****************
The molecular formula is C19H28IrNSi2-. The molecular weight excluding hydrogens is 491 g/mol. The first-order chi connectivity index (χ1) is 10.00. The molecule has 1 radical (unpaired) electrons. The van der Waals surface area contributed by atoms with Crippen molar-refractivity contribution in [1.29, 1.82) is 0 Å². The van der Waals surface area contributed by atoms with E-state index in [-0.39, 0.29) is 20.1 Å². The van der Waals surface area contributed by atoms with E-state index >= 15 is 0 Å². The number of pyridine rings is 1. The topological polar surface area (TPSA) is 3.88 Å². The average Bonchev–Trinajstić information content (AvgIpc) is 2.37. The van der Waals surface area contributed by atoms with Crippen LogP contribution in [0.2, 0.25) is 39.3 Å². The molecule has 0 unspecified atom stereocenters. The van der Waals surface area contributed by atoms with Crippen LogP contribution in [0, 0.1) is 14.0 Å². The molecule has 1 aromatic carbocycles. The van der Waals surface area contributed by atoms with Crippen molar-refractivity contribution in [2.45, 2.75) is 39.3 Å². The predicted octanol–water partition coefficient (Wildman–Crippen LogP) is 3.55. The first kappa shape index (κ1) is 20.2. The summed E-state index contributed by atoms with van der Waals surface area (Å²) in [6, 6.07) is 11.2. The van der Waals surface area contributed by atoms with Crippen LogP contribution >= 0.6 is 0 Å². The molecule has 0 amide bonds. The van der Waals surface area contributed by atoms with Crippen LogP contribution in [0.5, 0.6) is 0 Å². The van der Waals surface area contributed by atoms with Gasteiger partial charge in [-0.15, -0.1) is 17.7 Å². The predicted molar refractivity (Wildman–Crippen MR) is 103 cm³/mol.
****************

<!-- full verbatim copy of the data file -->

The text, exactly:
The molecular formula is C19H28IrNSi2-. The molecular weight excluding hydrogens is 491 g/mol. The first-order chi connectivity index (χ1) is 10.00. The molecule has 1 radical (unpaired) electrons. The van der Waals surface area contributed by atoms with Crippen molar-refractivity contribution in [1.29, 1.82) is 0 Å². The van der Waals surface area contributed by atoms with E-state index in [-0.39, 0.29) is 20.1 Å². The van der Waals surface area contributed by atoms with E-state index >= 15 is 0 Å². The number of pyridine rings is 1. The topological polar surface area (TPSA) is 3.88 Å². The average Bonchev–Trinajstić information content (AvgIpc) is 2.37. The van der Waals surface area contributed by atoms with Crippen LogP contribution in [0.2, 0.25) is 39.3 Å². The molecule has 0 unspecified atom stereocenters. The van der Waals surface area contributed by atoms with Crippen LogP contribution in [0, 0.1) is 14.0 Å². The molecule has 1 aromatic carbocycles. The van der Waals surface area contributed by atoms with Crippen molar-refractivity contribution in [2.45, 2.75) is 39.3 Å². The predicted octanol–water partition coefficient (Wildman–Crippen LogP) is 3.55. The first kappa shape index (κ1) is 20.2. The summed E-state index contributed by atoms with van der Waals surface area (Å²) in [6, 6.07) is 11.2. The van der Waals surface area contributed by atoms with Crippen LogP contribution >= 0.6 is 0 Å². The molecule has 0 amide bonds. The van der Waals surface area contributed by atoms with Crippen LogP contribution in [0.5, 0.6) is 0 Å². The van der Waals surface area contributed by atoms with Gasteiger partial charge in [-0.15, -0.1) is 17.7 Å². The predicted molar refractivity (Wildman–Crippen MR) is 103 cm³/mol.